Director’s Note: Dracula


Photograph: Oshy Ray/ Clickrbait

The story of Dracula is a potent one, even in today’s collective consciousness. Black-and-white Nosferatu, lurching onto screen? Gary Oldman in his horrifying white wig? Cheap costumes and guttural Eastern European accents that dads and uncles inevitably attempt on Halloween? The imagery is all tangled together, and somewhere along the way – possibly in the Edward Cullen era – society lost its fear of vampires, Dracula among them.

If I could achieve anything with this play, it would be to rekindle even just an ounce of the original terror and dread that Stoker established with his original work.

Without ruining the air of mystery that makes this wonderful play so iconic, Lochhead’s adaptation of the original text changes the story of Dracula as we know it. The familiar names are still there – Jonathan Harker, Van Helsing – but what drew me to this version was its razor-sharp focus on the unheard voices within the narrative. The numerous strong female leads are integral to the fast-paced plotline, while servants and co-workers add a refreshingly comedic spin on an otherwise dramatic, captivating script.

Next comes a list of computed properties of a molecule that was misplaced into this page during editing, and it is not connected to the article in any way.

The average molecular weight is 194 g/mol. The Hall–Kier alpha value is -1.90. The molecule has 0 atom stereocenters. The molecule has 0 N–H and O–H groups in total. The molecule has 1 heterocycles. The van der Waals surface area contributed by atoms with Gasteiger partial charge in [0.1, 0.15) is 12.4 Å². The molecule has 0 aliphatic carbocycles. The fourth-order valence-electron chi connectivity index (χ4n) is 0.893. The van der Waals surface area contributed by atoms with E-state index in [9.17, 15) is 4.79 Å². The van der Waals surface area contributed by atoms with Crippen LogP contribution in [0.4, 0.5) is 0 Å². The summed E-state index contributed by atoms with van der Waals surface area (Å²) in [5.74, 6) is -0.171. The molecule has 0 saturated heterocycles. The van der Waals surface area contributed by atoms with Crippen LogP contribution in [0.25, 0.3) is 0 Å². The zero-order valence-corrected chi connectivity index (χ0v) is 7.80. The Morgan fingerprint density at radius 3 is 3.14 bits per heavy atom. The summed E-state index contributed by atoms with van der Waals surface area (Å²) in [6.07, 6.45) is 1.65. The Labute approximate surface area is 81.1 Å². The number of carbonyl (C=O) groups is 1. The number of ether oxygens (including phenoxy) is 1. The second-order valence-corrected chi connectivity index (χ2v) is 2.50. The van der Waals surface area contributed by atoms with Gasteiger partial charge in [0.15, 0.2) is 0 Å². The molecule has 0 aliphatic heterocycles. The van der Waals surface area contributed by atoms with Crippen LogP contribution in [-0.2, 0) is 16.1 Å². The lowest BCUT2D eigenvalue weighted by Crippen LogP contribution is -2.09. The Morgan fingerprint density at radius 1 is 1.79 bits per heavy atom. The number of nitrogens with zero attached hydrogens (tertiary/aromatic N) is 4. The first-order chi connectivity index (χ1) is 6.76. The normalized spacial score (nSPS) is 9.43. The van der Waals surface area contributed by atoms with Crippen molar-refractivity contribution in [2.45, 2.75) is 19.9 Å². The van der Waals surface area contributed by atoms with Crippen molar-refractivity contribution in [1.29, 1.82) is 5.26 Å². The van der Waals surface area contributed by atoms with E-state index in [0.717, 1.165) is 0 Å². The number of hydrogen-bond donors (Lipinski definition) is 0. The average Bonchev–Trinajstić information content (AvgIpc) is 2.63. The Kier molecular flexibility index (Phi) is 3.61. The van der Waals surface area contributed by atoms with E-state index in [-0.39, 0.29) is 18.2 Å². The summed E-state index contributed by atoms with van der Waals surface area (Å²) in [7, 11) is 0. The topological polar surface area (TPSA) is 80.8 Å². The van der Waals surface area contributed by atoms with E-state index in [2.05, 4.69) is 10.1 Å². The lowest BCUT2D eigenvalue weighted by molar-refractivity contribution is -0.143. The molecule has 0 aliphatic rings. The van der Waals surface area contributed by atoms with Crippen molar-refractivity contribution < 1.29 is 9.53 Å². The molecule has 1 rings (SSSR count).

In the intimate setting of Castle’s Norman chapel with a cast of talented DST actors who aren’t afraid to get close to the audience, it’s clear to see why this promises to be one of the most exciting shows of Michaelmas term.

What elevates Dracula, however, is the sheer amount of thought that has been painstakingly fed into each element of the production. Tucked away in a corner, a live string quartet successfully complement the emotive dialogue. An extensive lighting system helps to illuminate the ever-changing tone of the production. With all of these elements unified, Dracula promises to be an immersive experience for all those who dare to come and see it take place.

Dracula is on at 8pm, 15th- 17th November in Norman Chapel, Durham Castle.

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